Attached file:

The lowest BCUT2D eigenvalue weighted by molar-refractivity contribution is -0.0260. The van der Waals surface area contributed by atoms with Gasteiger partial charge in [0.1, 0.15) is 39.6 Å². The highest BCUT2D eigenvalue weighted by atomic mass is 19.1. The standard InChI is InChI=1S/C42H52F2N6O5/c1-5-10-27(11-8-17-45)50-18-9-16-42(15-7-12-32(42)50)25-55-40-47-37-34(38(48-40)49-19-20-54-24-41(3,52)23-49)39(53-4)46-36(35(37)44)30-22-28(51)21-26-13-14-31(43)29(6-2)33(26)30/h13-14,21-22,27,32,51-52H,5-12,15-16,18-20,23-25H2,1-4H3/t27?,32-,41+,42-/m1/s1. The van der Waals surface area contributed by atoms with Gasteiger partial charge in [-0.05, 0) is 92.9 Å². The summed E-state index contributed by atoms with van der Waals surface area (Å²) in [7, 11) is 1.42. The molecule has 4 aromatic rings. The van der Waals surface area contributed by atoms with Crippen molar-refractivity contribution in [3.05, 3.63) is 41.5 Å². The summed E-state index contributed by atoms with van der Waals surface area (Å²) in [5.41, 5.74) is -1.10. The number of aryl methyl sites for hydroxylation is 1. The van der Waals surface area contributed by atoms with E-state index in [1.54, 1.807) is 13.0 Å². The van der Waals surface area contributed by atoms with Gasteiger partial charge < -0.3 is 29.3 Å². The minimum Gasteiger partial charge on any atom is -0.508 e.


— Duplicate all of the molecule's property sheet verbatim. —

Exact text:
The lowest BCUT2D eigenvalue weighted by molar-refractivity contribution is -0.0260. The van der Waals surface area contributed by atoms with Gasteiger partial charge in [0.1, 0.15) is 39.6 Å². The highest BCUT2D eigenvalue weighted by atomic mass is 19.1. The standard InChI is InChI=1S/C42H52F2N6O5/c1-5-10-27(11-8-17-45)50-18-9-16-42(15-7-12-32(42)50)25-55-40-47-37-34(38(48-40)49-19-20-54-24-41(3,52)23-49)39(53-4)46-36(35(37)44)30-22-28(51)21-26-13-14-31(43)29(6-2)33(26)30/h13-14,21-22,27,32,51-52H,5-12,15-16,18-20,23-25H2,1-4H3/t27?,32-,41+,42-/m1/s1. The van der Waals surface area contributed by atoms with Gasteiger partial charge in [-0.05, 0) is 92.9 Å². The summed E-state index contributed by atoms with van der Waals surface area (Å²) in [7, 11) is 1.42. The molecule has 4 aromatic rings. The van der Waals surface area contributed by atoms with Crippen molar-refractivity contribution in [3.05, 3.63) is 41.5 Å². The summed E-state index contributed by atoms with van der Waals surface area (Å²) in [5.41, 5.74) is -1.10. The number of aryl methyl sites for hydroxylation is 1. The van der Waals surface area contributed by atoms with E-state index in [1.54, 1.807) is 13.0 Å². The van der Waals surface area contributed by atoms with Gasteiger partial charge < -0.3 is 29.3 Å². The minimum Gasteiger partial charge on any atom is -0.508 e.